pair of George III silver NECK-RING BOTTLE TICKETS

Robert Garrard, London, 1807


Each of arched rectangular form and incised 'PORT' and 'SHERRY', suspended from plain neck rings


Ref :

It is suggested that this form of neck ring or hoop with hinged name-plate is the earliest type of wine label.

However, silver examples were in vogue for only a short time at the

end of the 18th and beginning of the 19th century.

Wine Labels, Whitworth, p.24, ill. 18.


Each  Ring 2.5" wide / Each Ticket 2" Long

Ring Opening 2.75" Wide


1.3 oz Total Weight


PRICE : Please Inquire











William IV silver neck ring (collar) WINE LABEL

Burrows and Pearce, London, 1833


Of heavy gauge silver, the round collar with reeded edges, incised 'SHERRY'


Ref :

The bottle collar type of label is considered

"one of the better designs...with its raked sides it sits well on the shoulders of decanters of the period".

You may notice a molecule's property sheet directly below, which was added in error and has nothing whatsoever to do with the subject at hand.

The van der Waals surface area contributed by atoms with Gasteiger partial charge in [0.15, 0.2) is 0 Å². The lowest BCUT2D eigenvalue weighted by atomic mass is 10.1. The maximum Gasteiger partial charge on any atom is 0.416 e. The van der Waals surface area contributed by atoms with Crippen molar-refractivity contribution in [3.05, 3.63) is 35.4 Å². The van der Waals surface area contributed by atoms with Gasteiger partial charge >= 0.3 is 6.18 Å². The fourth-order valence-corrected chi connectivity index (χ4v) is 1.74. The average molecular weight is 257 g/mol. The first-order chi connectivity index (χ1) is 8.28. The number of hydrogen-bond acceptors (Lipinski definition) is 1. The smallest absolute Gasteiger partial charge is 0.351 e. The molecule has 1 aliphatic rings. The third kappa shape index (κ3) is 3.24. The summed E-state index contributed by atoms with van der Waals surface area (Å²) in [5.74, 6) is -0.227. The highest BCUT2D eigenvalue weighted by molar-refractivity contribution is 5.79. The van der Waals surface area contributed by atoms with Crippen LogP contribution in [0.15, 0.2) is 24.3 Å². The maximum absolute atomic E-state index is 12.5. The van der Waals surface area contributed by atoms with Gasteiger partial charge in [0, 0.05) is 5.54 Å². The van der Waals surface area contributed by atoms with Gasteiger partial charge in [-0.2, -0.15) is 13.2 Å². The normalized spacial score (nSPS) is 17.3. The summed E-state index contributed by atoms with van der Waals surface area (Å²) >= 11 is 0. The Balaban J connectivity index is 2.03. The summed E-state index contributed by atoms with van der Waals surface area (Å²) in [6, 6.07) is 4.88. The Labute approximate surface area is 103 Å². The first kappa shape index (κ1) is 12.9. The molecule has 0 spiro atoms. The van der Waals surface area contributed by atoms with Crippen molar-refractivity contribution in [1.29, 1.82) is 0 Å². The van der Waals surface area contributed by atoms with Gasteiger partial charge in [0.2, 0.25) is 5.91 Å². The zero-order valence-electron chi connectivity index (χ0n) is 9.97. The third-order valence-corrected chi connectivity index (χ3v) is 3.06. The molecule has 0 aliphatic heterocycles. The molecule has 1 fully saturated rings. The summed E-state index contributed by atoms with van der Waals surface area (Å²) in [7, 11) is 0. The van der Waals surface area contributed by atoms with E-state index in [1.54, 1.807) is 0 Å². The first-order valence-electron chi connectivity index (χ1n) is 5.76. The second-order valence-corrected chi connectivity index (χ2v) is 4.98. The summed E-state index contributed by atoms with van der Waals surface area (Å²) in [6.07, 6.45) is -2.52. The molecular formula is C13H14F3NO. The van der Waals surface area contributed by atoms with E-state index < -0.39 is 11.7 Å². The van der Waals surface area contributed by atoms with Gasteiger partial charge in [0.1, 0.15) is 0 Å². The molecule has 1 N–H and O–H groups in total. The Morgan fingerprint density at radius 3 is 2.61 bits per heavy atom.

The first rings were made c1750 by Sandilands Drinkwater (best known for his escutcheon labels).

However examples prior to 1790 are uncommon, most form the early 19th century.

Great British Wine Accessories, Butler, p.192, 9/51


5/8" High x 3.75" Diameter / 2-5/8" Ring Opening


1 oz.


PRICE : Please Inquire










Also See :










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M. Ford Creech Antiques & Fine Arts / 581 South Perkins Road /  Memphis, TN 38117 / USA /  Wed.-Sat. 11-6, or by appointment





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 Early 19th Century English Silver Neck-Ring Bottle Tickets, Garrard, and Burrows & Pearce